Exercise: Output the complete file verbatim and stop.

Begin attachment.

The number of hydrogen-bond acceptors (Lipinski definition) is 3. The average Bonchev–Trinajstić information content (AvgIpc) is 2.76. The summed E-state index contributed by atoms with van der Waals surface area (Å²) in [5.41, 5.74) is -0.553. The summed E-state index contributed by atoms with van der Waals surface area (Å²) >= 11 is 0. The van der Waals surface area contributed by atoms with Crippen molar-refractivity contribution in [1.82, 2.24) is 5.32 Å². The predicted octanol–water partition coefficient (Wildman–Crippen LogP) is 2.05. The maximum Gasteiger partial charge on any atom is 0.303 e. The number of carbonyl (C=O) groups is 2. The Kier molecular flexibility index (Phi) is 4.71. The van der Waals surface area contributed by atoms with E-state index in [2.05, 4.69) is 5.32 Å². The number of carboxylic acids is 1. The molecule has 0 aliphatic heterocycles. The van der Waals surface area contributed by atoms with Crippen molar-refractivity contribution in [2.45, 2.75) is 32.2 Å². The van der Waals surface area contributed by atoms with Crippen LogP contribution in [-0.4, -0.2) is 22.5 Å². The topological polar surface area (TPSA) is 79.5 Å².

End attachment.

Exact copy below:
The number of hydrogen-bond acceptors (Lipinski definition) is 3. The average Bonchev–Trinajstić information content (AvgIpc) is 2.76. The summed E-state index contributed by atoms with van der Waals surface area (Å²) in [5.41, 5.74) is -0.553. The summed E-state index contributed by atoms with van der Waals surface area (Å²) >= 11 is 0. The van der Waals surface area contributed by atoms with Crippen molar-refractivity contribution in [1.82, 2.24) is 5.32 Å². The predicted octanol–water partition coefficient (Wildman–Crippen LogP) is 2.05. The maximum Gasteiger partial charge on any atom is 0.303 e. The number of carbonyl (C=O) groups is 2. The Kier molecular flexibility index (Phi) is 4.71. The van der Waals surface area contributed by atoms with E-state index in [2.05, 4.69) is 5.32 Å². The number of carboxylic acids is 1. The molecule has 0 aliphatic heterocycles. The van der Waals surface area contributed by atoms with Crippen molar-refractivity contribution in [2.45, 2.75) is 32.2 Å². The van der Waals surface area contributed by atoms with Crippen LogP contribution in [-0.4, -0.2) is 22.5 Å². The topological polar surface area (TPSA) is 79.5 Å².